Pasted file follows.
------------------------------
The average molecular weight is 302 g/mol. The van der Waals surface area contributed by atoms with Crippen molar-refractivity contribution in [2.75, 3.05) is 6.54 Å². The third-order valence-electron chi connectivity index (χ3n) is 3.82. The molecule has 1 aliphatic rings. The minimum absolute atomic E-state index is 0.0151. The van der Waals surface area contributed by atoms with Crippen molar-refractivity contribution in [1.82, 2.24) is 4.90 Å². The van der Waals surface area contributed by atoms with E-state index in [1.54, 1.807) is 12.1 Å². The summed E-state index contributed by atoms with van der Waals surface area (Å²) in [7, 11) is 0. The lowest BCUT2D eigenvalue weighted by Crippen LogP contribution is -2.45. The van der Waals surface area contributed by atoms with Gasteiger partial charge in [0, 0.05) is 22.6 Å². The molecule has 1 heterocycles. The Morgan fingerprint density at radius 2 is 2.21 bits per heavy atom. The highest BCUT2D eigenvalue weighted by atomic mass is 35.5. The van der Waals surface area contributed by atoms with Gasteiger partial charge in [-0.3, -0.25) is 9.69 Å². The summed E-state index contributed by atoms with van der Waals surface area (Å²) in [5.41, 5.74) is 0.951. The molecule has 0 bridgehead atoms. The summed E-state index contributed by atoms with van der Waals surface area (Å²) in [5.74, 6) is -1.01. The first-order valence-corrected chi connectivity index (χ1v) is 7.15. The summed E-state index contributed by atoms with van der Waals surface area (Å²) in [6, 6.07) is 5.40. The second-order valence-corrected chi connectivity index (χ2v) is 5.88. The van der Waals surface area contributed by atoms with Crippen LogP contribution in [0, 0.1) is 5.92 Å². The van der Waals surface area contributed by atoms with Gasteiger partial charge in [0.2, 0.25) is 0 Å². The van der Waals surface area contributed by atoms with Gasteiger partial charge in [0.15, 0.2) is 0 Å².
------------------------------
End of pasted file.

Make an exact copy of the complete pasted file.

The average molecular weight is 302 g/mol. The van der Waals surface area contributed by atoms with Crippen molar-refractivity contribution in [2.75, 3.05) is 6.54 Å². The third-order valence-electron chi connectivity index (χ3n) is 3.82. The molecule has 1 aliphatic rings. The minimum absolute atomic E-state index is 0.0151. The van der Waals surface area contributed by atoms with Crippen molar-refractivity contribution in [1.82, 2.24) is 4.90 Å². The van der Waals surface area contributed by atoms with E-state index in [1.54, 1.807) is 12.1 Å². The summed E-state index contributed by atoms with van der Waals surface area (Å²) in [7, 11) is 0. The lowest BCUT2D eigenvalue weighted by Crippen LogP contribution is -2.45. The van der Waals surface area contributed by atoms with Gasteiger partial charge in [0, 0.05) is 22.6 Å². The molecule has 1 heterocycles. The Morgan fingerprint density at radius 2 is 2.21 bits per heavy atom. The highest BCUT2D eigenvalue weighted by atomic mass is 35.5. The van der Waals surface area contributed by atoms with Gasteiger partial charge in [-0.3, -0.25) is 9.69 Å². The summed E-state index contributed by atoms with van der Waals surface area (Å²) in [5.41, 5.74) is 0.951. The molecule has 0 bridgehead atoms. The summed E-state index contributed by atoms with van der Waals surface area (Å²) in [5.74, 6) is -1.01. The first-order valence-corrected chi connectivity index (χ1v) is 7.15. The summed E-state index contributed by atoms with van der Waals surface area (Å²) in [6, 6.07) is 5.40. The second-order valence-corrected chi connectivity index (χ2v) is 5.88. The van der Waals surface area contributed by atoms with Crippen LogP contribution in [0, 0.1) is 5.92 Å². The van der Waals surface area contributed by atoms with Gasteiger partial charge in [0.2, 0.25) is 0 Å². The van der Waals surface area contributed by atoms with Gasteiger partial charge in [0.15, 0.2) is 0 Å².